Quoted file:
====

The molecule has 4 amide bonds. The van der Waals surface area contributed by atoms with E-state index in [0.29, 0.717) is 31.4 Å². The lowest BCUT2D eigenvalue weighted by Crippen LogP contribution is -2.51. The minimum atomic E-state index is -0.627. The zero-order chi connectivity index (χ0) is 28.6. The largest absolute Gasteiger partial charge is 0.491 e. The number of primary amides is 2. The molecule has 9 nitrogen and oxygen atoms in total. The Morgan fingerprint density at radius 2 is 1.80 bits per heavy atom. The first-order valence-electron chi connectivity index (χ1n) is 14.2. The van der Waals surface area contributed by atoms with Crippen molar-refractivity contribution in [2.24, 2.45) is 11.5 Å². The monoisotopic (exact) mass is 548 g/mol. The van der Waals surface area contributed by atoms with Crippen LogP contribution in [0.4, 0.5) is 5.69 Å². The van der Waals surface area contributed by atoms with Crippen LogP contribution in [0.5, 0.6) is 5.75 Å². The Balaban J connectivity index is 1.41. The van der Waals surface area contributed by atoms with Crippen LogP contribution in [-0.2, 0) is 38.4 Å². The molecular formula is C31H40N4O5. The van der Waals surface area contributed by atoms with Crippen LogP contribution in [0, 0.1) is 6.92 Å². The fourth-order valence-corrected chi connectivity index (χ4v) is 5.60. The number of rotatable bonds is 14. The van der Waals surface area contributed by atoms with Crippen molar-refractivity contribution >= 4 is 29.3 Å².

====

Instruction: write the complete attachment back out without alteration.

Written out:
The molecule has 4 amide bonds. The van der Waals surface area contributed by atoms with E-state index in [0.29, 0.717) is 31.4 Å². The lowest BCUT2D eigenvalue weighted by Crippen LogP contribution is -2.51. The minimum atomic E-state index is -0.627. The zero-order chi connectivity index (χ0) is 28.6. The largest absolute Gasteiger partial charge is 0.491 e. The number of primary amides is 2. The molecule has 9 nitrogen and oxygen atoms in total. The Morgan fingerprint density at radius 2 is 1.80 bits per heavy atom. The first-order valence-electron chi connectivity index (χ1n) is 14.2. The van der Waals surface area contributed by atoms with Crippen molar-refractivity contribution in [2.24, 2.45) is 11.5 Å². The monoisotopic (exact) mass is 548 g/mol. The van der Waals surface area contributed by atoms with Crippen LogP contribution in [0.4, 0.5) is 5.69 Å². The van der Waals surface area contributed by atoms with Crippen LogP contribution in [0.5, 0.6) is 5.75 Å². The Balaban J connectivity index is 1.41. The van der Waals surface area contributed by atoms with Crippen LogP contribution in [-0.2, 0) is 38.4 Å². The molecular formula is C31H40N4O5. The van der Waals surface area contributed by atoms with Crippen LogP contribution in [0, 0.1) is 6.92 Å². The fourth-order valence-corrected chi connectivity index (χ4v) is 5.60. The number of rotatable bonds is 14. The van der Waals surface area contributed by atoms with Crippen molar-refractivity contribution >= 4 is 29.3 Å².